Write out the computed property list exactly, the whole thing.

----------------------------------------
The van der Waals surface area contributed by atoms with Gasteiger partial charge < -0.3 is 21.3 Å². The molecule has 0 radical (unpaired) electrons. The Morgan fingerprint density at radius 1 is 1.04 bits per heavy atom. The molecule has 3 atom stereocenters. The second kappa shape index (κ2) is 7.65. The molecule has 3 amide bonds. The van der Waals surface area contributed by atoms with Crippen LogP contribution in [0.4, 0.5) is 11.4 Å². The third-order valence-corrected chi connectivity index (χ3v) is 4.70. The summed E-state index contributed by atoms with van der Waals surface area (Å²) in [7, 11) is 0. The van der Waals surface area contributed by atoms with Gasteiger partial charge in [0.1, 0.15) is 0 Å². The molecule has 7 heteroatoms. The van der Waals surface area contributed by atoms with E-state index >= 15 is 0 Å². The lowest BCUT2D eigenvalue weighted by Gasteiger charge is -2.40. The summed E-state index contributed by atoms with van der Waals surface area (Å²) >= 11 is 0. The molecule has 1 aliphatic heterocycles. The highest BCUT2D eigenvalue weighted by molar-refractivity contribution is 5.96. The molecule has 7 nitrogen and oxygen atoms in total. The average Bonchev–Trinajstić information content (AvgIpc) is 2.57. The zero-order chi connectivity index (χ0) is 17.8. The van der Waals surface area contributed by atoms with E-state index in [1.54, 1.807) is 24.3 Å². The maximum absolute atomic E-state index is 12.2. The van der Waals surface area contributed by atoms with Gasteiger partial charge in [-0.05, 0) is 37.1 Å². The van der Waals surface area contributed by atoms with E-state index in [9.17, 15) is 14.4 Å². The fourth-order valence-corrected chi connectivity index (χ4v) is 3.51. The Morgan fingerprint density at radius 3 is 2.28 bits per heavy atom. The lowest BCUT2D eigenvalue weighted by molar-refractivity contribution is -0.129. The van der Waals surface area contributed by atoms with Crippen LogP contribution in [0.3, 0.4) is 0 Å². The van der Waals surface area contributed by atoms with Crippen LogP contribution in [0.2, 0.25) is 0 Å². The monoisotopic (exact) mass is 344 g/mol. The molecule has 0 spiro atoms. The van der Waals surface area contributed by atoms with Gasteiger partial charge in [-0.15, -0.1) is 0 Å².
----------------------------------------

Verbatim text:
The van der Waals surface area contributed by atoms with Gasteiger partial charge < -0.3 is 21.3 Å². The molecule has 0 radical (unpaired) electrons. The Morgan fingerprint density at radius 1 is 1.04 bits per heavy atom. The molecule has 3 atom stereocenters. The second kappa shape index (κ2) is 7.65. The molecule has 3 amide bonds. The van der Waals surface area contributed by atoms with Crippen LogP contribution in [0.4, 0.5) is 11.4 Å². The third-order valence-corrected chi connectivity index (χ3v) is 4.70. The summed E-state index contributed by atoms with van der Waals surface area (Å²) in [7, 11) is 0. The van der Waals surface area contributed by atoms with Gasteiger partial charge in [0.1, 0.15) is 0 Å². The molecule has 7 heteroatoms. The van der Waals surface area contributed by atoms with E-state index >= 15 is 0 Å². The lowest BCUT2D eigenvalue weighted by Gasteiger charge is -2.40. The summed E-state index contributed by atoms with van der Waals surface area (Å²) >= 11 is 0. The molecule has 1 aliphatic heterocycles. The highest BCUT2D eigenvalue weighted by molar-refractivity contribution is 5.96. The molecule has 7 nitrogen and oxygen atoms in total. The average Bonchev–Trinajstić information content (AvgIpc) is 2.57. The zero-order chi connectivity index (χ0) is 17.8. The van der Waals surface area contributed by atoms with E-state index in [1.54, 1.807) is 24.3 Å². The maximum absolute atomic E-state index is 12.2. The van der Waals surface area contributed by atoms with Gasteiger partial charge in [-0.05, 0) is 37.1 Å². The van der Waals surface area contributed by atoms with E-state index in [9.17, 15) is 14.4 Å². The fourth-order valence-corrected chi connectivity index (χ4v) is 3.51. The Morgan fingerprint density at radius 3 is 2.28 bits per heavy atom. The lowest BCUT2D eigenvalue weighted by molar-refractivity contribution is -0.129. The van der Waals surface area contributed by atoms with Crippen LogP contribution in [0.3, 0.4) is 0 Å². The van der Waals surface area contributed by atoms with Crippen LogP contribution in [0.2, 0.25) is 0 Å². The monoisotopic (exact) mass is 344 g/mol. The molecule has 0 spiro atoms. The van der Waals surface area contributed by atoms with Gasteiger partial charge in [-0.15, -0.1) is 0 Å².